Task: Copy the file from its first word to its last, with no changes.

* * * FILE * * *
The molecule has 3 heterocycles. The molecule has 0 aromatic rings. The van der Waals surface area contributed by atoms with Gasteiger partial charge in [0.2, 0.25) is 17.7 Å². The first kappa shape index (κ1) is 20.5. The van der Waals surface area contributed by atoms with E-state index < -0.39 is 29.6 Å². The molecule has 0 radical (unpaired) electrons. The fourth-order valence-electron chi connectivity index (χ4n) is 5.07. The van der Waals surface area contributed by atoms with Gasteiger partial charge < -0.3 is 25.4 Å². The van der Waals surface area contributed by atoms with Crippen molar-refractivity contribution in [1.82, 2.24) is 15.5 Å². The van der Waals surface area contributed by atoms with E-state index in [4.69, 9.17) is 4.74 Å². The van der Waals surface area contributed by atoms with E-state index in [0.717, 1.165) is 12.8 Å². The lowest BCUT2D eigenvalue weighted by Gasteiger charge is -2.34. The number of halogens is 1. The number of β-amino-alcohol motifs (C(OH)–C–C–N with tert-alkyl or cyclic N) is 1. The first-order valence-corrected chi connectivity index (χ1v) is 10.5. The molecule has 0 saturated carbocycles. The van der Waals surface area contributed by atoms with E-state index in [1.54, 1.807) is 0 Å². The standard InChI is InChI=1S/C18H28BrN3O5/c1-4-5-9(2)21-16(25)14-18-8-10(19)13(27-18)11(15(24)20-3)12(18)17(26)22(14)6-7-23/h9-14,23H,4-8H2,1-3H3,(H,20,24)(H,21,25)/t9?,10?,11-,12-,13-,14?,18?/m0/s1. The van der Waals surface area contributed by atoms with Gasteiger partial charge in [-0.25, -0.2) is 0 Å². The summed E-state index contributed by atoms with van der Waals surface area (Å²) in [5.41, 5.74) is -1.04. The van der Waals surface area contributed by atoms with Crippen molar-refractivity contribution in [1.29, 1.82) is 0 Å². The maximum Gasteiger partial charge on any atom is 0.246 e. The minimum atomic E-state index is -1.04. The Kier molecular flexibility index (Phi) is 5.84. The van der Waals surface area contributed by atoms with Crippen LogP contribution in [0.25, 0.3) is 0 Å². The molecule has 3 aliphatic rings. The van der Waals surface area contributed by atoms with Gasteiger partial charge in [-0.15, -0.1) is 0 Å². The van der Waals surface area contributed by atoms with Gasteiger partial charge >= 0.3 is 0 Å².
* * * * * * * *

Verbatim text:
The molecule has 3 heterocycles. The molecule has 0 aromatic rings. The van der Waals surface area contributed by atoms with Gasteiger partial charge in [0.2, 0.25) is 17.7 Å². The first kappa shape index (κ1) is 20.5. The van der Waals surface area contributed by atoms with E-state index < -0.39 is 29.6 Å². The molecule has 0 radical (unpaired) electrons. The fourth-order valence-electron chi connectivity index (χ4n) is 5.07. The van der Waals surface area contributed by atoms with Gasteiger partial charge < -0.3 is 25.4 Å². The van der Waals surface area contributed by atoms with Crippen molar-refractivity contribution in [1.82, 2.24) is 15.5 Å². The van der Waals surface area contributed by atoms with E-state index in [4.69, 9.17) is 4.74 Å². The van der Waals surface area contributed by atoms with E-state index in [0.717, 1.165) is 12.8 Å². The lowest BCUT2D eigenvalue weighted by Gasteiger charge is -2.34. The number of halogens is 1. The number of β-amino-alcohol motifs (C(OH)–C–C–N with tert-alkyl or cyclic N) is 1. The first-order valence-corrected chi connectivity index (χ1v) is 10.5. The molecule has 0 saturated carbocycles. The van der Waals surface area contributed by atoms with E-state index in [1.54, 1.807) is 0 Å². The standard InChI is InChI=1S/C18H28BrN3O5/c1-4-5-9(2)21-16(25)14-18-8-10(19)13(27-18)11(15(24)20-3)12(18)17(26)22(14)6-7-23/h9-14,23H,4-8H2,1-3H3,(H,20,24)(H,21,25)/t9?,10?,11-,12-,13-,14?,18?/m0/s1. The van der Waals surface area contributed by atoms with Gasteiger partial charge in [-0.25, -0.2) is 0 Å². The summed E-state index contributed by atoms with van der Waals surface area (Å²) in [5.41, 5.74) is -1.04. The van der Waals surface area contributed by atoms with Crippen molar-refractivity contribution in [1.29, 1.82) is 0 Å². The maximum Gasteiger partial charge on any atom is 0.246 e. The minimum atomic E-state index is -1.04. The Kier molecular flexibility index (Phi) is 5.84. The van der Waals surface area contributed by atoms with Crippen LogP contribution in [0.25, 0.3) is 0 Å². The molecule has 3 aliphatic rings. The van der Waals surface area contributed by atoms with Gasteiger partial charge in [-0.15, -0.1) is 0 Å². The van der Waals surface area contributed by atoms with Gasteiger partial charge >= 0.3 is 0 Å².